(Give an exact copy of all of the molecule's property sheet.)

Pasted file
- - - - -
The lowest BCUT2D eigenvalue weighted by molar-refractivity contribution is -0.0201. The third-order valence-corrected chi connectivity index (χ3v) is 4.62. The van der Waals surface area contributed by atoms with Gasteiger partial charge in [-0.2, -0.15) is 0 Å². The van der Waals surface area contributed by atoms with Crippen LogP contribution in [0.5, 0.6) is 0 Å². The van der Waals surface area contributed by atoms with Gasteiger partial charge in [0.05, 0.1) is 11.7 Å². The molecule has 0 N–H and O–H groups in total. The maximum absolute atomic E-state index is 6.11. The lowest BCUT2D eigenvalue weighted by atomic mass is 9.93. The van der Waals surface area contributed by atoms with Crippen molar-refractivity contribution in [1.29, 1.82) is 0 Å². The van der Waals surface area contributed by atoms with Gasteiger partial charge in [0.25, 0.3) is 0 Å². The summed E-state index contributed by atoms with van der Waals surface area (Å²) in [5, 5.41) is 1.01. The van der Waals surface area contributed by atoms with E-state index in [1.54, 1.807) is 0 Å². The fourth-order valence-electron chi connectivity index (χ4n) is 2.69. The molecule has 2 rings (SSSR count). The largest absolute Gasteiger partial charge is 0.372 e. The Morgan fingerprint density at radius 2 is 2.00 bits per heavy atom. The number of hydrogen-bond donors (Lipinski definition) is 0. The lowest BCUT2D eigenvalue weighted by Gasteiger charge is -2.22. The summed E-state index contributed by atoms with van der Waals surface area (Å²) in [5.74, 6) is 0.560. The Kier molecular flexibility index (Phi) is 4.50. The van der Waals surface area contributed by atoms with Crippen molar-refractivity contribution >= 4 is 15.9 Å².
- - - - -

The lowest BCUT2D eigenvalue weighted by molar-refractivity contribution is -0.0201. The third-order valence-corrected chi connectivity index (χ3v) is 4.62. The van der Waals surface area contributed by atoms with Gasteiger partial charge in [-0.2, -0.15) is 0 Å². The van der Waals surface area contributed by atoms with Crippen LogP contribution in [0.5, 0.6) is 0 Å². The van der Waals surface area contributed by atoms with Gasteiger partial charge in [0.05, 0.1) is 11.7 Å². The molecule has 0 N–H and O–H groups in total. The maximum absolute atomic E-state index is 6.11. The lowest BCUT2D eigenvalue weighted by atomic mass is 9.93. The van der Waals surface area contributed by atoms with Crippen molar-refractivity contribution in [1.29, 1.82) is 0 Å². The van der Waals surface area contributed by atoms with Gasteiger partial charge in [0.25, 0.3) is 0 Å². The summed E-state index contributed by atoms with van der Waals surface area (Å²) in [5, 5.41) is 1.01. The van der Waals surface area contributed by atoms with E-state index in [1.54, 1.807) is 0 Å². The fourth-order valence-electron chi connectivity index (χ4n) is 2.69. The molecule has 2 rings (SSSR count). The largest absolute Gasteiger partial charge is 0.372 e. The Morgan fingerprint density at radius 2 is 2.00 bits per heavy atom. The number of hydrogen-bond donors (Lipinski definition) is 0. The lowest BCUT2D eigenvalue weighted by Gasteiger charge is -2.22. The summed E-state index contributed by atoms with van der Waals surface area (Å²) in [5.74, 6) is 0.560. The Kier molecular flexibility index (Phi) is 4.50. The van der Waals surface area contributed by atoms with Crippen molar-refractivity contribution >= 4 is 15.9 Å².